Organizer Mike Morton said the original plan was to hear from a supporter and an opponent of the selected Route D-VE, but he’s been unable to get a commitment from a supporter. Still, he said, the town hall will go on.
“This is clearly a Tea Party event … It’s our effort to educate the public about something important to the county. There’s still a lack of clarity,” Morton said.
The 6.34-mile, limited access highway would provide drivers from Floyd County with a straight shot to Interstate 75 through Bartow County and relieve congestion on Cartersville surface streets.
The decades-old project, however, is being stymied by the wealthy Rollins family, whose 1,800-acre Cartersville ranch would be traversed by the road.
Morton has lined up a Rollins advocate, transportation consultant Tom K. Perdue of The Perdue Group, to speak about alternatives to the route selected by the Georgia Department of Transportation.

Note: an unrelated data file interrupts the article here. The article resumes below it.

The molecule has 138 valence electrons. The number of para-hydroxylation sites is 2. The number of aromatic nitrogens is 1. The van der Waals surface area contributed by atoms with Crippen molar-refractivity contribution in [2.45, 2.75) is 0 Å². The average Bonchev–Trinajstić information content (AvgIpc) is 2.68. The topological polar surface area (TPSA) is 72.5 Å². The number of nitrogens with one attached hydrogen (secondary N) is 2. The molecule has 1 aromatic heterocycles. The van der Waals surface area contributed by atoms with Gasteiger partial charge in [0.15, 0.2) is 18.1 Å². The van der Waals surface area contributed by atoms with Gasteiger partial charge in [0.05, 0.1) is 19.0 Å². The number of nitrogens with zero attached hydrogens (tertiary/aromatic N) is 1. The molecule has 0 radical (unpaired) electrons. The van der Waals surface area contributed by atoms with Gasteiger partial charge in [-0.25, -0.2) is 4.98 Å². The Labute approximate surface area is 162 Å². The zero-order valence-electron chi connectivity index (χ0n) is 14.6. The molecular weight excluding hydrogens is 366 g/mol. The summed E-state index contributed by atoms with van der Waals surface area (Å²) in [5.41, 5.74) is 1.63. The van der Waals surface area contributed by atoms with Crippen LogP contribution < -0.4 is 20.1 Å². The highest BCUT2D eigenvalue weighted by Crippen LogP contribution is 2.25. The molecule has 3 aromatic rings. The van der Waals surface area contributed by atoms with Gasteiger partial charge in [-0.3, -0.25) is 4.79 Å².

He said he hoped the Greater Rome Chamber of Commerce would help him find an expert in support of the selected route, but he learned Monday they would not be sending anyone.
“There have been comments that we’re bringing in a hired gun and nobody wants to go up against him, but I found (Perdue) to be a reasonable, fact-based guy,” Morton said. “I think there’s some good information that a lot of people have not heard.”
Morton is still trying to find a GDOT representative or other 411 Connector expert, but had no luck on Tuesday.
Floyd County Commissioner Rhonda Wallace said several chamber representatives are planning to attend the Thursday town hall to hear Perdue and to ask questions that may not be addressed in his presentation.
The free, public event is scheduled for 6:30 to 8:30 p.m. at Grace Bible Church, 614 Old Dalton Road.